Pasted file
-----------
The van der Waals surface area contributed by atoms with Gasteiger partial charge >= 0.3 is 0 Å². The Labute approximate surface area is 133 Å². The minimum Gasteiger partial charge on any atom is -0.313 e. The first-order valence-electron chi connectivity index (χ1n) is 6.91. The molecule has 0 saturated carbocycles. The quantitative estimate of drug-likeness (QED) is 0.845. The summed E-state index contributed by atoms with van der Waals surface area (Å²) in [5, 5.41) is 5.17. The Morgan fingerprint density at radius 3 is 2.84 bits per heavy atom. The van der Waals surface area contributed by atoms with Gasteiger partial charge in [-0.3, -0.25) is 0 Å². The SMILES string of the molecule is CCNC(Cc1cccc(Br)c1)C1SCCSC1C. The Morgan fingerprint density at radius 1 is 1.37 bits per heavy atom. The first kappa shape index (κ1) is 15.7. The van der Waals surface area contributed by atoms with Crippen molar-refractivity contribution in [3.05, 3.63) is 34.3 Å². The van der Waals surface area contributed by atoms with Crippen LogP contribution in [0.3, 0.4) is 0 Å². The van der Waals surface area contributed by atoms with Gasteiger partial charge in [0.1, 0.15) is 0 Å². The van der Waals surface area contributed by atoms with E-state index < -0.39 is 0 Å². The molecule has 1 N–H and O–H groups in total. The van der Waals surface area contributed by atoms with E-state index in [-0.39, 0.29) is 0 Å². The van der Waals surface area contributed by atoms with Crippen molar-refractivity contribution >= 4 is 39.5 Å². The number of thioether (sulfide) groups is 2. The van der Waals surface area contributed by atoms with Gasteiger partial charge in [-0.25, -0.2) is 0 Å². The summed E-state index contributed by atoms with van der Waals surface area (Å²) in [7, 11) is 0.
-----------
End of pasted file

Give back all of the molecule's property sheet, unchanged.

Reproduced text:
The van der Waals surface area contributed by atoms with Gasteiger partial charge >= 0.3 is 0 Å². The Labute approximate surface area is 133 Å². The minimum Gasteiger partial charge on any atom is -0.313 e. The first-order valence-electron chi connectivity index (χ1n) is 6.91. The molecule has 0 saturated carbocycles. The quantitative estimate of drug-likeness (QED) is 0.845. The summed E-state index contributed by atoms with van der Waals surface area (Å²) in [5, 5.41) is 5.17. The Morgan fingerprint density at radius 3 is 2.84 bits per heavy atom. The van der Waals surface area contributed by atoms with Gasteiger partial charge in [-0.3, -0.25) is 0 Å². The SMILES string of the molecule is CCNC(Cc1cccc(Br)c1)C1SCCSC1C. The Morgan fingerprint density at radius 1 is 1.37 bits per heavy atom. The first kappa shape index (κ1) is 15.7. The van der Waals surface area contributed by atoms with Crippen molar-refractivity contribution in [3.05, 3.63) is 34.3 Å². The van der Waals surface area contributed by atoms with Crippen LogP contribution in [0.3, 0.4) is 0 Å². The van der Waals surface area contributed by atoms with Gasteiger partial charge in [0.1, 0.15) is 0 Å². The van der Waals surface area contributed by atoms with E-state index < -0.39 is 0 Å². The molecule has 1 N–H and O–H groups in total. The van der Waals surface area contributed by atoms with E-state index in [-0.39, 0.29) is 0 Å². The van der Waals surface area contributed by atoms with Crippen molar-refractivity contribution >= 4 is 39.5 Å². The number of thioether (sulfide) groups is 2. The van der Waals surface area contributed by atoms with Gasteiger partial charge in [-0.25, -0.2) is 0 Å². The summed E-state index contributed by atoms with van der Waals surface area (Å²) in [7, 11) is 0.